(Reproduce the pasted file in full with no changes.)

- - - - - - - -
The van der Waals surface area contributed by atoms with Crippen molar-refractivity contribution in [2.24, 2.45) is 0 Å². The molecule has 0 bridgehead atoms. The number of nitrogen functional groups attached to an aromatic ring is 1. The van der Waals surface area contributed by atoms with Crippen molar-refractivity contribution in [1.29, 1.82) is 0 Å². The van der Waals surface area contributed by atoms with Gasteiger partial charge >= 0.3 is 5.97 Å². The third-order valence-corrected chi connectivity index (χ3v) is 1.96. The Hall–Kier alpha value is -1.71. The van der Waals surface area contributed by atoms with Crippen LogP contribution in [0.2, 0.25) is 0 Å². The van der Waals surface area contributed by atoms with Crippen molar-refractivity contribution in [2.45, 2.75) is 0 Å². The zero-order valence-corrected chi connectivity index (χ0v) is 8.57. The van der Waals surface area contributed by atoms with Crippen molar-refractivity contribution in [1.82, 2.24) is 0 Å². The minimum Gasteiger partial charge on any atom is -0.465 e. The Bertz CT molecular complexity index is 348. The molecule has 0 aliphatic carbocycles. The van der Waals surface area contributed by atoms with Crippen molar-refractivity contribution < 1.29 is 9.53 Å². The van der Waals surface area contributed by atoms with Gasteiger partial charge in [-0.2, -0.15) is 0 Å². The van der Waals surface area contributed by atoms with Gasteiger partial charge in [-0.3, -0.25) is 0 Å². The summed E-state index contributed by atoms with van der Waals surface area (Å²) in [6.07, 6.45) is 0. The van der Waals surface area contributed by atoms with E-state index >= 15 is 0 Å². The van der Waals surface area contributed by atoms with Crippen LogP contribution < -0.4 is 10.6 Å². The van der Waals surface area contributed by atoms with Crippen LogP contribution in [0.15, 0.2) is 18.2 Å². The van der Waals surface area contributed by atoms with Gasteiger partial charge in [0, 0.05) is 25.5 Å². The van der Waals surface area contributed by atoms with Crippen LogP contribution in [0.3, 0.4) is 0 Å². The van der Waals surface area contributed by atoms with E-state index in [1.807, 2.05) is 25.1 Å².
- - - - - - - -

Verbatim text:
The van der Waals surface area contributed by atoms with Crippen molar-refractivity contribution in [2.24, 2.45) is 0 Å². The molecule has 0 bridgehead atoms. The number of nitrogen functional groups attached to an aromatic ring is 1. The van der Waals surface area contributed by atoms with Crippen molar-refractivity contribution in [1.29, 1.82) is 0 Å². The van der Waals surface area contributed by atoms with Gasteiger partial charge >= 0.3 is 5.97 Å². The third-order valence-corrected chi connectivity index (χ3v) is 1.96. The Hall–Kier alpha value is -1.71. The van der Waals surface area contributed by atoms with Crippen LogP contribution in [0.2, 0.25) is 0 Å². The van der Waals surface area contributed by atoms with Crippen molar-refractivity contribution in [2.45, 2.75) is 0 Å². The zero-order valence-corrected chi connectivity index (χ0v) is 8.57. The van der Waals surface area contributed by atoms with Crippen molar-refractivity contribution in [1.82, 2.24) is 0 Å². The minimum Gasteiger partial charge on any atom is -0.465 e. The Bertz CT molecular complexity index is 348. The molecule has 0 aliphatic carbocycles. The van der Waals surface area contributed by atoms with Crippen molar-refractivity contribution < 1.29 is 9.53 Å². The van der Waals surface area contributed by atoms with Gasteiger partial charge in [-0.2, -0.15) is 0 Å². The van der Waals surface area contributed by atoms with Gasteiger partial charge in [-0.3, -0.25) is 0 Å². The summed E-state index contributed by atoms with van der Waals surface area (Å²) in [6.07, 6.45) is 0. The van der Waals surface area contributed by atoms with E-state index >= 15 is 0 Å². The van der Waals surface area contributed by atoms with Crippen LogP contribution < -0.4 is 10.6 Å². The van der Waals surface area contributed by atoms with Crippen LogP contribution in [0.15, 0.2) is 18.2 Å². The van der Waals surface area contributed by atoms with Gasteiger partial charge in [0, 0.05) is 25.5 Å². The van der Waals surface area contributed by atoms with Crippen LogP contribution in [0.3, 0.4) is 0 Å². The van der Waals surface area contributed by atoms with E-state index in [1.807, 2.05) is 25.1 Å².